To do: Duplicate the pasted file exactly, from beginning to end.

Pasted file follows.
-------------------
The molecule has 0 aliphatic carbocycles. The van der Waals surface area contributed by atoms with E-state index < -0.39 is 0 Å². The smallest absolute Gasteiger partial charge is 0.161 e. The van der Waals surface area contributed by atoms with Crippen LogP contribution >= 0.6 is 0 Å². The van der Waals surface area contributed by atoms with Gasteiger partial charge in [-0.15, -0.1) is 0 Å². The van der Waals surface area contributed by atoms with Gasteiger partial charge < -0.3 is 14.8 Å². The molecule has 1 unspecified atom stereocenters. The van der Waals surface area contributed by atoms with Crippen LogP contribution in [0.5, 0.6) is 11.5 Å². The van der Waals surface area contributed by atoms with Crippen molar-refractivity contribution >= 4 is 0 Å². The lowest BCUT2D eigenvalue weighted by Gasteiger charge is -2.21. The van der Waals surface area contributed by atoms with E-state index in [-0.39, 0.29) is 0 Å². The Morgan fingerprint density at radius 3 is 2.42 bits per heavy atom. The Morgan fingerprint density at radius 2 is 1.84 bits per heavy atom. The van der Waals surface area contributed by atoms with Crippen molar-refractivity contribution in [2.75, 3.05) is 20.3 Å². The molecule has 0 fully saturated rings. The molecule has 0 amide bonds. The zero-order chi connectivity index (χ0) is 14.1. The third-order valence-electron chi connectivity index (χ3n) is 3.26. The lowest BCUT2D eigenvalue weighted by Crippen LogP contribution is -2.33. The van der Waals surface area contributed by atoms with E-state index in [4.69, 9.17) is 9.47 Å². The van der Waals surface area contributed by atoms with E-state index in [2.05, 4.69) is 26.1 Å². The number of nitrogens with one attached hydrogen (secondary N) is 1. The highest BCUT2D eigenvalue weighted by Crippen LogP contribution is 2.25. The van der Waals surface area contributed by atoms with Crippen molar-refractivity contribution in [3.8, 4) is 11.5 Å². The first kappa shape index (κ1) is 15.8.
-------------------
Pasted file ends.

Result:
The molecule has 0 aliphatic carbocycles. The van der Waals surface area contributed by atoms with E-state index < -0.39 is 0 Å². The smallest absolute Gasteiger partial charge is 0.161 e. The van der Waals surface area contributed by atoms with Crippen LogP contribution >= 0.6 is 0 Å². The van der Waals surface area contributed by atoms with Gasteiger partial charge in [-0.15, -0.1) is 0 Å². The van der Waals surface area contributed by atoms with Gasteiger partial charge < -0.3 is 14.8 Å². The molecule has 1 unspecified atom stereocenters. The van der Waals surface area contributed by atoms with Crippen LogP contribution in [0.5, 0.6) is 11.5 Å². The van der Waals surface area contributed by atoms with Crippen molar-refractivity contribution >= 4 is 0 Å². The lowest BCUT2D eigenvalue weighted by Gasteiger charge is -2.21. The van der Waals surface area contributed by atoms with E-state index in [-0.39, 0.29) is 0 Å². The Morgan fingerprint density at radius 3 is 2.42 bits per heavy atom. The Morgan fingerprint density at radius 2 is 1.84 bits per heavy atom. The van der Waals surface area contributed by atoms with Crippen molar-refractivity contribution in [2.75, 3.05) is 20.3 Å². The molecule has 0 fully saturated rings. The molecule has 0 amide bonds. The zero-order chi connectivity index (χ0) is 14.1. The third-order valence-electron chi connectivity index (χ3n) is 3.26. The lowest BCUT2D eigenvalue weighted by Crippen LogP contribution is -2.33. The van der Waals surface area contributed by atoms with E-state index in [4.69, 9.17) is 9.47 Å². The van der Waals surface area contributed by atoms with E-state index in [2.05, 4.69) is 26.1 Å². The number of nitrogens with one attached hydrogen (secondary N) is 1. The highest BCUT2D eigenvalue weighted by Crippen LogP contribution is 2.25. The van der Waals surface area contributed by atoms with Crippen molar-refractivity contribution in [3.8, 4) is 11.5 Å². The first kappa shape index (κ1) is 15.8.